GIFTO Enter the blockchain
Andy Tian has been labelled a ‘traditional’ entertainment man coming as he does from the world of online, mobile, gamified entertainment. ‘That was before I moved into the blockchain arena,’ he says, ‘it is funny to think that pre-blockchain is considered traditional.’
He has the last laugh, however, with the ICO for GIFTO, the virtual gifting protocol, closing out in one minute to the tune of $30million. ‘Two third were institutional investors and the last $10million came in one minute.’
GIFTO was the fastest selling ICO in Asia. It was four times over-subscribed and it will be the largest non-crypto adoption of blockchain technology by a mile. Tian expects a minimum of 5million users and 100,000 content creators when the product launches in Q1 of next year.
How can he be so confident? As CEO of AIG, Asia Innovations Group, Tian brings a wealth of ‘traditional’ gaming experience to the table. Previously he was head of Zynga China and there he learnt the business of gaming.
‘The millions made in the gaming industry are from virtual purchases and assets.’ He explains. ‘Gamers buy virtual swords, armour, tools – all digital assets – with which to play their games. That is the real powerhouse of the industry.’
Tian also looked at the issues surrounding monetizing content. ‘Right now, the obvious step is to place advertising on your channel. But this sucks. No one makes any real money from advertising. It is a broken model and needs a change.’
This is where Tian is disrupting traditional advertising models; that word again. ‘Unless you are a major brand with millions of followers it is next to impossible to make money from your content. Also, once you get advertising companies involved then they want to dictate the content to suit their audiences not the content creator or artist.
‘It is the wrong way around,’ he says.
A year and a half ago Tian and AIG launched UpLive, a live streaming platform. In just 18 months it now boasts 25million users and 60,000 broadcasters or content creators. There is no advertising. Instead fans of the broadcasters can show their love by giving virtual gifts.
‘We can customise the gift to suit the content creator,’ Tian explains. ‘Giving a virtual gift is an emotional reaction by a fan. It is not the same as donating money; it is a very personal experience.’
Tian goes on to demonstrate. He asks me to tell him a passion of mine. I think for a moment and say that I sing in a number of choirs which I love. He then shows me a video of one of the broadcasters who sings and gives her a virtual golden exploding microphone as a gift. I watch the video and it works. This is not throwing dollars or yen but giving a gift. Had that been my channel I would have loved it.
If Uplive is a proof of concept then it is definitely a success. Already the revenue generated on the site is in excess of $100 million.
‘What is interesting too is that content creators can make money even if they only have a modest following,’ says Tian. ‘A local artist might benefit from local support and may make an income through fan support. A thousand committed fans may give more gifts than several thousand casual fans.’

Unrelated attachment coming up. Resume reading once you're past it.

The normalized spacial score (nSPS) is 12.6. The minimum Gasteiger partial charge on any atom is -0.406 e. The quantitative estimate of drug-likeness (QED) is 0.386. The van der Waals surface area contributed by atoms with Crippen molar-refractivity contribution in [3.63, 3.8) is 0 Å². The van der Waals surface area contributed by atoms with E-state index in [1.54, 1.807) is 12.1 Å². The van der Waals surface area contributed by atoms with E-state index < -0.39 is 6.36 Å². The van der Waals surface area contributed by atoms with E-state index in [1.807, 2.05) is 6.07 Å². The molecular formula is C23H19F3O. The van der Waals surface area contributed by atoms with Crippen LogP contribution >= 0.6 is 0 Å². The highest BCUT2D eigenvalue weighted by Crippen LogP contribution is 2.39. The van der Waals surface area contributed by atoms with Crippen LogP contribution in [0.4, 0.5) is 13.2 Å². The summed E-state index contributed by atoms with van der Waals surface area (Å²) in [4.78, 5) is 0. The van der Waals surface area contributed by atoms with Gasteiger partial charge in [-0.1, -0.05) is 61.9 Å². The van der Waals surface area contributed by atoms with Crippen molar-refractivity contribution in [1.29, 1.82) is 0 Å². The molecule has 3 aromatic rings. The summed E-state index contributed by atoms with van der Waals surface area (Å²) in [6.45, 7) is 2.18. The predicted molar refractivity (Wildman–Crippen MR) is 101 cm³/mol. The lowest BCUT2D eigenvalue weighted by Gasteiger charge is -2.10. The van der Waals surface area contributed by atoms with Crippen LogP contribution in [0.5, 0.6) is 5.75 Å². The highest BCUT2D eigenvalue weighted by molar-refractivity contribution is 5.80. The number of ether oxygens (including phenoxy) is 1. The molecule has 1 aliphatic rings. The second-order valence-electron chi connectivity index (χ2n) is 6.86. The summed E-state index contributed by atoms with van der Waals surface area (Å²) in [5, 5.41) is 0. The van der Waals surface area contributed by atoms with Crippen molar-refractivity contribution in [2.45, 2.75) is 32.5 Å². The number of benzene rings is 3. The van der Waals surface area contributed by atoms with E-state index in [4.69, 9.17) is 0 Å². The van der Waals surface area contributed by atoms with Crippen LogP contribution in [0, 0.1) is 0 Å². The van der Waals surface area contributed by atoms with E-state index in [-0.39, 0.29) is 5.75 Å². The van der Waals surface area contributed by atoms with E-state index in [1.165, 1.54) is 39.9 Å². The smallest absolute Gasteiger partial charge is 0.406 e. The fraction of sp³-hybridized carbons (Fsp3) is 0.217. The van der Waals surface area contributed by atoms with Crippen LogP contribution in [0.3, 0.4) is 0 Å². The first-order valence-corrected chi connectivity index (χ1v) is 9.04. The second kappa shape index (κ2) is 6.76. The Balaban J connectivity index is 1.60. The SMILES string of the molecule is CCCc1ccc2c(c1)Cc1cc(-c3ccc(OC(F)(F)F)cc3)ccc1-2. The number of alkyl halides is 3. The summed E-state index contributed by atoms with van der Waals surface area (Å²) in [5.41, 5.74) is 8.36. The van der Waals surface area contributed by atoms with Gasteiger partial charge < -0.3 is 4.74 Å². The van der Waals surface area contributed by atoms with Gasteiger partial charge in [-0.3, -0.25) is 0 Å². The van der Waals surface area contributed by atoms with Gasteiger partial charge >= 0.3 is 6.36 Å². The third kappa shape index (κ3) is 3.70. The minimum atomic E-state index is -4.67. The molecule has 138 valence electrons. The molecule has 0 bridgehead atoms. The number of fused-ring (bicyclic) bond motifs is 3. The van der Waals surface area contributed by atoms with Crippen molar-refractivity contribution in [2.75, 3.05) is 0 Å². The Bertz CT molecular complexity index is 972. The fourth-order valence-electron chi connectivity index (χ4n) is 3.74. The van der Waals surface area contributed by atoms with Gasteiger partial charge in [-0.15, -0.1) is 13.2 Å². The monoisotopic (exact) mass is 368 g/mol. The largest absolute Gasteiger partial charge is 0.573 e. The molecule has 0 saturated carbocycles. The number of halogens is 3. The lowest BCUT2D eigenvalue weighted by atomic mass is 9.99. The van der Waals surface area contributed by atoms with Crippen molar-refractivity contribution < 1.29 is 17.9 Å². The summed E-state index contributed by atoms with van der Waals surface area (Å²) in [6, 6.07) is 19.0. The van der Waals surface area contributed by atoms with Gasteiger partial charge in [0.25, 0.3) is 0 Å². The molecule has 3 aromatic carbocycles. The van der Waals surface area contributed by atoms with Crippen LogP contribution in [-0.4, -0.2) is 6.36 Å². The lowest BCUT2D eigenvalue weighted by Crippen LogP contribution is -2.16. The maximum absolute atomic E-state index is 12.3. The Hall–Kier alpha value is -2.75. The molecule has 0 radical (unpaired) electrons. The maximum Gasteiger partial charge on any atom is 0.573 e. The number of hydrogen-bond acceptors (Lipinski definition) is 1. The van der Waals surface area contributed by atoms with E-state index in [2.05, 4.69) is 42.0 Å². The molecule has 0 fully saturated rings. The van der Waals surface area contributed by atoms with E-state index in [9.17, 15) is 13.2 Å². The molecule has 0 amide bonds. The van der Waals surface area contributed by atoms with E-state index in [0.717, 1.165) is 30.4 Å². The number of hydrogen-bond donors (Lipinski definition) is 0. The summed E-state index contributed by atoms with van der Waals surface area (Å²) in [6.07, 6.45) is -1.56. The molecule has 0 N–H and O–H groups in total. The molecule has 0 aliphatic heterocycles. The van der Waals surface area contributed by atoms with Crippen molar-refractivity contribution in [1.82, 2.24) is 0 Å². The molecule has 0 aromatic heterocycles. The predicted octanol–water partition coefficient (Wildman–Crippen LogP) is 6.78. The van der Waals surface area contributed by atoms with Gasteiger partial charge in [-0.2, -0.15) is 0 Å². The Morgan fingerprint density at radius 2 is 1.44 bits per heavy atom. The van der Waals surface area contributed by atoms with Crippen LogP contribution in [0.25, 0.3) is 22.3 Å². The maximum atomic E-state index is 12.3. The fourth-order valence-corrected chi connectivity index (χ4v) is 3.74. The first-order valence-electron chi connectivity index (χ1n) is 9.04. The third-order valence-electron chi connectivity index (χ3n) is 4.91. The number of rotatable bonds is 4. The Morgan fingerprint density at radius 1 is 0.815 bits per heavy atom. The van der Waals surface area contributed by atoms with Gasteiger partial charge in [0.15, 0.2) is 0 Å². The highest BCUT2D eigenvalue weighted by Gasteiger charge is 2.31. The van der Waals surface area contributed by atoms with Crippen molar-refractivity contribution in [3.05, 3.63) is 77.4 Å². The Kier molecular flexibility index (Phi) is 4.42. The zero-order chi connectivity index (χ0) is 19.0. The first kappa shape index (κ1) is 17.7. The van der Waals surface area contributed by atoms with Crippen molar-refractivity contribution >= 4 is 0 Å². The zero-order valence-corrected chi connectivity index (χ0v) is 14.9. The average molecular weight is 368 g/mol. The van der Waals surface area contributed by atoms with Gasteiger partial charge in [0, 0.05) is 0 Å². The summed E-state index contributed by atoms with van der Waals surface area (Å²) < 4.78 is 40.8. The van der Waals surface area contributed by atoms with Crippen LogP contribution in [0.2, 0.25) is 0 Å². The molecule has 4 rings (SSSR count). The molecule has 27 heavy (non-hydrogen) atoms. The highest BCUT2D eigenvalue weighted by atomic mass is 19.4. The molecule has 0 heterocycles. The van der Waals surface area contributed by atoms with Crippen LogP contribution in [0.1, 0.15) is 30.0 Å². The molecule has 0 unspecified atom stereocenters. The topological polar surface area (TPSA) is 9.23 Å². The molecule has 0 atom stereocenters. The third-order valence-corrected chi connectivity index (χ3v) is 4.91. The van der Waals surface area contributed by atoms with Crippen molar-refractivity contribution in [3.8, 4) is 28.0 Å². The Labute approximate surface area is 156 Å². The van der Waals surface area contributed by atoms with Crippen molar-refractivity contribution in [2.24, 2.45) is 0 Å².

Currently top broadcasters, with approximately 100,000 fans, are making $20,000 a month on average on Uplive which is considerably more than on comparable platforms.
Fees charged are a percentage of the cost of the gift – which may vary from cents to several thousand dollars. As Uplive is a live streaming site it is resource heavy and that is also reflected in the fee structure which alters from region to region.
However, Tian points out that Uplive has a limitation. It only works on that one platform.
Enter the blockchain.
‘Using the blockchain technology we can offer an independent platform for virtual gifting for content creators,’ says Tian. ‘But these gifts are not limited to just one platform, they can be used across multiple content generation platforms.’
First up will be Instagram, Youtube and Facebook with others coming on stream. Quarter 1 is the launch date and Tian expects a minimum of 5 million users from the get go. ‘It will be the largest non-crypto audience on the blockchain,’ he says with pride. ‘Content creators just need to post a link on their other sites.’
The virtual digital assets can be charged at different rates, can be replicable or unique. Fees charged by AIG will be less as GIFTO is web based. ‘It’ll be like the Cryptokitties, ‘says Tian. ‘This is a well-developed and proven concept.’
Adding the blockchain – and smart contracts – will also allow for faster payment. Previously content creators would have to wait for 30 days until their share of the revenue can be calculated and shared. With smart contracts, the fees can be paid instantly.
Tian is a bit scathing of other ICOs that are less than ready with products. ‘I look at other roadmaps and see product not arriving for a year or two. We will have our app market ready in Q1.’
Asked what else he will spend the money on and he talks about influencers and brands. ‘Celebrity led endorsement is very powerful and we will be announcing names in the new year,’ he says.
Celebrities are used a lot in ICO marketing according to Tian but the celebrities on GIFTO will actually use the site with the tokens paying for gifts. ’It is a natural match,’ he says.
However, it is the longtail effect that interests Tian the most. ‘Local, home town heroes can generate real income from GIFTO. The days of big advertising monopolising the world of content is over.’
Not bad for a traditional man.